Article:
Cameron, S.C., peanut grower and buyer Monty Rast says he cut his peanut acreage back by 30 percent to compensate for the over-supply situation.

By July 4, Mother Nature cut back another 30 percent with a 100-year record rainfall in May, June and July.

How much of the 40 percent remaining from his 2012 acreage remains to be seen. “We’ve never had rainfall like this before — it’s a record for the past 100 years, so we don’t really know what, or even if, we will have a peanut crop this year,” Rast says.

Neighbor and former Peanut Profitability Award winner Bud Bowers in Luray, S.C., says this will likely be one of the worst, if not the worst peanut crop he has ever grown. “There’s always time for peanuts to come out of a water log situation, but some of ours are just drowned out so badly, I doubt they will come back,” he adds.

From north Florida to southeast Virginia the news is similar, though not as dire in most peanut producing areas. How much impact the excessive rainfall will have on reducing the over-supply situation remains to be seen.

The good news for peanut growers this year is exports the first four months of the year have already reached 80 percent of what was expected for the time-period and demand for peanut products remains high.

The bad news — nobody knows how big the crop will be this fall.

Speaking at the recent Southern Peanut Growers Association meeting in Panama City Beach, Fla., Marshall Lamb, head of the USDA Peanut Research Lab in Dawson, Ga., said the key numbers to watch out for are final acreage totals.

Some have promising crop

Despite record rainfall in some areas of the Southeast and Virginia-Carolina peanut belts, this year’s crop appears to be on track to be a good one.

Lamb speculates it may not be as big as the record 4,200 pounds per acre produced last year, but it is on track to be a high yielding and high quality crop.

If the acreage reduction is as much as 40 percent, as has been projected by some industry sources, and yields approach 4,000 pounds per acre, the carry-out will still be too high, but could be manageable.

If the final acreage total is more in the 27-28 percent ranges, as was projected earlier in the growing season, and the yield is comparable to last year’s record yield, the carryover would be much too high and could really cause problems that would trickle down to growers.

The current uncertainties of this year’s crop are still being magnified by the 2012 crop, which produced the record yield per acre and was produced on a high acreage total that topped 1.6 million. The subsequent 1.260 million ton carry-out has created a historic over-supply that make the outcome of this year’s crop more critical, Lamb says.

Revival of export trading that characterized the first four months of the current peanut season is critical to managing the over-supply problems that are being faced by U.S. growers.

“China was on track to import something close to 300,000 metric tons of U.S. grown peanuts, but it now seems unlikely exports will buy that many peanuts this year,” Lamb says.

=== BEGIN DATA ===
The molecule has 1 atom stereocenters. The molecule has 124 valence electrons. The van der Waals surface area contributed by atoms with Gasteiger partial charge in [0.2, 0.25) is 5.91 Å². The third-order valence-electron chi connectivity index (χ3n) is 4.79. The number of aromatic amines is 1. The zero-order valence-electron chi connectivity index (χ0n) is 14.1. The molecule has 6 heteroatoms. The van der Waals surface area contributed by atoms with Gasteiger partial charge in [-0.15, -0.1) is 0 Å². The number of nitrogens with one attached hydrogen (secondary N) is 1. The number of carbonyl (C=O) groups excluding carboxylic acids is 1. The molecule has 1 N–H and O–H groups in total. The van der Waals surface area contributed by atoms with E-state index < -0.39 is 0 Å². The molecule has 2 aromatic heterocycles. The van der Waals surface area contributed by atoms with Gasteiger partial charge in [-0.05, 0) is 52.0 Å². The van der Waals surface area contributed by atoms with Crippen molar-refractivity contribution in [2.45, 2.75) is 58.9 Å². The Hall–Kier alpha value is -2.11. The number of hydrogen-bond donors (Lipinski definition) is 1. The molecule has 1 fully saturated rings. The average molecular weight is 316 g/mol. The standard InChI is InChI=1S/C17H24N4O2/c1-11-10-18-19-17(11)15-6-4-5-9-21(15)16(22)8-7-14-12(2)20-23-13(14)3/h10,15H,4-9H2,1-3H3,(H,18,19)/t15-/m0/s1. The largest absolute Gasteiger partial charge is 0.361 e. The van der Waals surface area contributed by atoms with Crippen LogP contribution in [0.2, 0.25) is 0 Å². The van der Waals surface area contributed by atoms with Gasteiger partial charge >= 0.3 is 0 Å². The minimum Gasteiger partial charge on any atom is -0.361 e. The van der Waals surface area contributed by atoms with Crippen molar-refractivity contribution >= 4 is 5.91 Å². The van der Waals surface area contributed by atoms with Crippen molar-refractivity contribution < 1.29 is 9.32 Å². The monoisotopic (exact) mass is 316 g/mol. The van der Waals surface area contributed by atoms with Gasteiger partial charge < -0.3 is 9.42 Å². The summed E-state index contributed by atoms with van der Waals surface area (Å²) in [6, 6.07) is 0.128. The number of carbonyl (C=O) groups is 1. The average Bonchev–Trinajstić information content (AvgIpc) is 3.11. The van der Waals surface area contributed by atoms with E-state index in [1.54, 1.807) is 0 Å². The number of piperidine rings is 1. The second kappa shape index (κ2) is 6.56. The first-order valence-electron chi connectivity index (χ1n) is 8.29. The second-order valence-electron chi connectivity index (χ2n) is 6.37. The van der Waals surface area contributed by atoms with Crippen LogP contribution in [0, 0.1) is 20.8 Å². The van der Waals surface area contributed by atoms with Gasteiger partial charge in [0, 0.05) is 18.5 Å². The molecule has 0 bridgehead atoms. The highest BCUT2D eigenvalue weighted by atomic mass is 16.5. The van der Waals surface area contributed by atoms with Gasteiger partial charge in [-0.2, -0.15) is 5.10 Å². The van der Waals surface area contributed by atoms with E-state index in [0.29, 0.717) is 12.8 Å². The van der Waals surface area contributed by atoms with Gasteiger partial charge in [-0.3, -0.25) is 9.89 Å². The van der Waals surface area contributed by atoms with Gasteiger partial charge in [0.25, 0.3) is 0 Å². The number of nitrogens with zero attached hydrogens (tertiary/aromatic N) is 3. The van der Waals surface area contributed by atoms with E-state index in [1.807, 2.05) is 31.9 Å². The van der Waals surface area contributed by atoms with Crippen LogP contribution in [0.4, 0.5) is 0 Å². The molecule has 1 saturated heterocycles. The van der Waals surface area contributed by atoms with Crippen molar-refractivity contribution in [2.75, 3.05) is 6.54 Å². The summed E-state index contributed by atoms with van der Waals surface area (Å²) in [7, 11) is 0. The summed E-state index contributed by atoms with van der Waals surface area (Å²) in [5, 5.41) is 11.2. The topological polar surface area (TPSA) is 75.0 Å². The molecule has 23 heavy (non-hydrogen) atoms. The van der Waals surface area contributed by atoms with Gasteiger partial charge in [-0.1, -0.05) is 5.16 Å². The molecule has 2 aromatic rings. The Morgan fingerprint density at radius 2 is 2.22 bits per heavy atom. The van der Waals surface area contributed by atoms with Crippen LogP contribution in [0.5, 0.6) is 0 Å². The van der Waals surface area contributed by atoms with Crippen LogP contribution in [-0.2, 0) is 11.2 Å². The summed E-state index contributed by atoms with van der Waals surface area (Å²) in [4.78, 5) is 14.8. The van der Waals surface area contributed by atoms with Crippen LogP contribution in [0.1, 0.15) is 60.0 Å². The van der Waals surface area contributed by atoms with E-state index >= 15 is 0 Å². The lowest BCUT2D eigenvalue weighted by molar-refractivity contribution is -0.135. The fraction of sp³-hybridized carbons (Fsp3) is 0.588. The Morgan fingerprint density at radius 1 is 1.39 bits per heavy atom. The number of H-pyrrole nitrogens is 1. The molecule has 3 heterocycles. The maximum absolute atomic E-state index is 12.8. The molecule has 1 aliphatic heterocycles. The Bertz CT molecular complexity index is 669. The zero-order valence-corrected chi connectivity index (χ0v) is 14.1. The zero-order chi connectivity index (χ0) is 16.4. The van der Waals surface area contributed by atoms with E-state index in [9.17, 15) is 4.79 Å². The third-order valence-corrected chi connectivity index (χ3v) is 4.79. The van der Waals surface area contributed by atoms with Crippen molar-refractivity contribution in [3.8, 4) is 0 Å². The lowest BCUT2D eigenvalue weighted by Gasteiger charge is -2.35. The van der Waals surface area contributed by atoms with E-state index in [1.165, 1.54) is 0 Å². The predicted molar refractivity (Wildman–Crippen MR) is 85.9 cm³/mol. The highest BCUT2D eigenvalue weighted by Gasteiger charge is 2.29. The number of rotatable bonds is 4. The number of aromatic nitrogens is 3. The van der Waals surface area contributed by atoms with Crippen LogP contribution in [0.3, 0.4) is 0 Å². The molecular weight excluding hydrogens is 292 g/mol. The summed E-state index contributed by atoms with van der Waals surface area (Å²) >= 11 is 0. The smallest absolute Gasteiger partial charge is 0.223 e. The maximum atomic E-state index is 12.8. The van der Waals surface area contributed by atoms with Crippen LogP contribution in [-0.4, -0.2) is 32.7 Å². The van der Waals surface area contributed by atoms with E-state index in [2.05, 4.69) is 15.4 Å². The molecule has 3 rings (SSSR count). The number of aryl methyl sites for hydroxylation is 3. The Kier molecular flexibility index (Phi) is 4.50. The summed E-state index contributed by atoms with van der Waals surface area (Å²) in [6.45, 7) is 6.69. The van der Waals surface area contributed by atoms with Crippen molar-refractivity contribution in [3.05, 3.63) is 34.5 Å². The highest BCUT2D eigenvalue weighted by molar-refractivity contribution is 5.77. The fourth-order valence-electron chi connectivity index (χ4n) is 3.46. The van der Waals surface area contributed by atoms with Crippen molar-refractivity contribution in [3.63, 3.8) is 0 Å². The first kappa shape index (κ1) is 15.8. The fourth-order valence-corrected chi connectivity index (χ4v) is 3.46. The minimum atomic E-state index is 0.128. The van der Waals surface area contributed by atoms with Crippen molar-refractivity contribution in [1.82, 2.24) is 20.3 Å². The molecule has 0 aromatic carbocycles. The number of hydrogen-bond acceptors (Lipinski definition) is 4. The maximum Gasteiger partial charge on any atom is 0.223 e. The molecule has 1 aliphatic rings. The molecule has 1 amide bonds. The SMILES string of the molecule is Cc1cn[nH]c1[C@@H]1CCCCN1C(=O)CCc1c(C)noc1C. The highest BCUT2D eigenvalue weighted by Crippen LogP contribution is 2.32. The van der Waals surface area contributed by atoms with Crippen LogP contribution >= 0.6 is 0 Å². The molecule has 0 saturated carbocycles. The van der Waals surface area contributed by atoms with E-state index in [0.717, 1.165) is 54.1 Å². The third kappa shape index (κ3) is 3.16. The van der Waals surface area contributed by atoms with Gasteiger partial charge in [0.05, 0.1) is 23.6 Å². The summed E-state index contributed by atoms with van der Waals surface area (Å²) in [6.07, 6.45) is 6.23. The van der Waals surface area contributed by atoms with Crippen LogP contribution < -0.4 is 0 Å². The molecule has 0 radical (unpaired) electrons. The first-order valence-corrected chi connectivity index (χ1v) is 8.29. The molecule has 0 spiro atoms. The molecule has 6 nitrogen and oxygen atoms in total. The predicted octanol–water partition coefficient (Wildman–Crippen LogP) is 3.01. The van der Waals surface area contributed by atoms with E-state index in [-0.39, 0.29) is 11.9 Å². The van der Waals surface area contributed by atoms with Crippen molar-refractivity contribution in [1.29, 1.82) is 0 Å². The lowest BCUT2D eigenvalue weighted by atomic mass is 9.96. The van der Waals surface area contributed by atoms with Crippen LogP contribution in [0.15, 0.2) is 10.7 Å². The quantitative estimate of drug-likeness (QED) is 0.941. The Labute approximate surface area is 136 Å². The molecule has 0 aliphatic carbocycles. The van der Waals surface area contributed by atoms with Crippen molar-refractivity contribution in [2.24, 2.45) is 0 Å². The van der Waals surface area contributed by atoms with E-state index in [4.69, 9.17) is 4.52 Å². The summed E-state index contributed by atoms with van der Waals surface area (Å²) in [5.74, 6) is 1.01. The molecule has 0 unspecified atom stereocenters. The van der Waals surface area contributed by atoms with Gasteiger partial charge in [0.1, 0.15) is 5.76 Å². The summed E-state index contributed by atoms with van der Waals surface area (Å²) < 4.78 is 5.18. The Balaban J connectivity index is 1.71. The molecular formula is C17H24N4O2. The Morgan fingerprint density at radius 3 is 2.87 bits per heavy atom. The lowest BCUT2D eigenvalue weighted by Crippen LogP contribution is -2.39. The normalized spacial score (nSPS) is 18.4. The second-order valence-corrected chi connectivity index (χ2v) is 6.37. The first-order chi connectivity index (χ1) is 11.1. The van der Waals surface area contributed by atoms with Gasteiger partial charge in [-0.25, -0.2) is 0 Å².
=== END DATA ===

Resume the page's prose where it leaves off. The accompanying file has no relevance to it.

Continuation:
New customers, like the Ukraine, Indonesia and Algeria are buying small quantities of peanuts, but combined with other non-traditional peanut buyers, could be important players in reviving the early rise in the export market.

The world’s largest peanut butter consumer on a per capita basis, Canada needs to remain a good customer for U.S. grown peanuts.

Mexico is fastest growing customer

“Currently, about 80 percent of the Canadian peanut butter market comes from U.S. peanuts. The fastest growing customer for U.S. peanuts is Mexico. So, taking care of our trading partners in North America is another key to a successful export year for U.S. grown peanuts,” the USDA economist says.

At the end of the day, Lamb says U.S. peanut growers need to produce about a 1.5 to 1.6 million ton crop. Again, how likely that is to happen is still very much unknown — some depends on weather and some depends on how many peanuts were actually planted.

If U.S. growers do come in with a 1.5 million ton crop, it would be a huge drop from the 3.4 million ton farmer stock peanut crop produced last year, Lamb adds.

The most recent USDA estimates still call for moderate cuts in peanut acreage. However, key peanut producing areas in the southern half of South Carolina and in the eastern part of the Georgia peanut belt may have additional acreage to be abandoned, which may cut actual planted acreage to somewhat lower levels.

In Georgia, for example, harvested acreage is being projected at 500,000 acres, down from 730,000 acres last year. Most experts contend another 5-10 percent likely will be abandoned or at best be of marginal quality and yield.

In South Carolina, much of the peanut acreage in the southern end of the belt remained flooded as of late July. Again, the USDA projection of 80,000 acres harvested will likely be too high.

Rast, who buys peanuts in a 60-mile radius of Cameron, S.C., — in the lower end of the state — says most of his growers are in the same 30 percent loss category as he’s in this year.

Harvested acreage in Florida may likewise be affected, because many areas of the Panhandle, the peanut production area of the state, were hit with more than 20 inches of rain in June and July, during the peak of peanut development.

However, in general, most contend this year’s crop looks fairly good in Florida.

rroberson@farmpress.com

 

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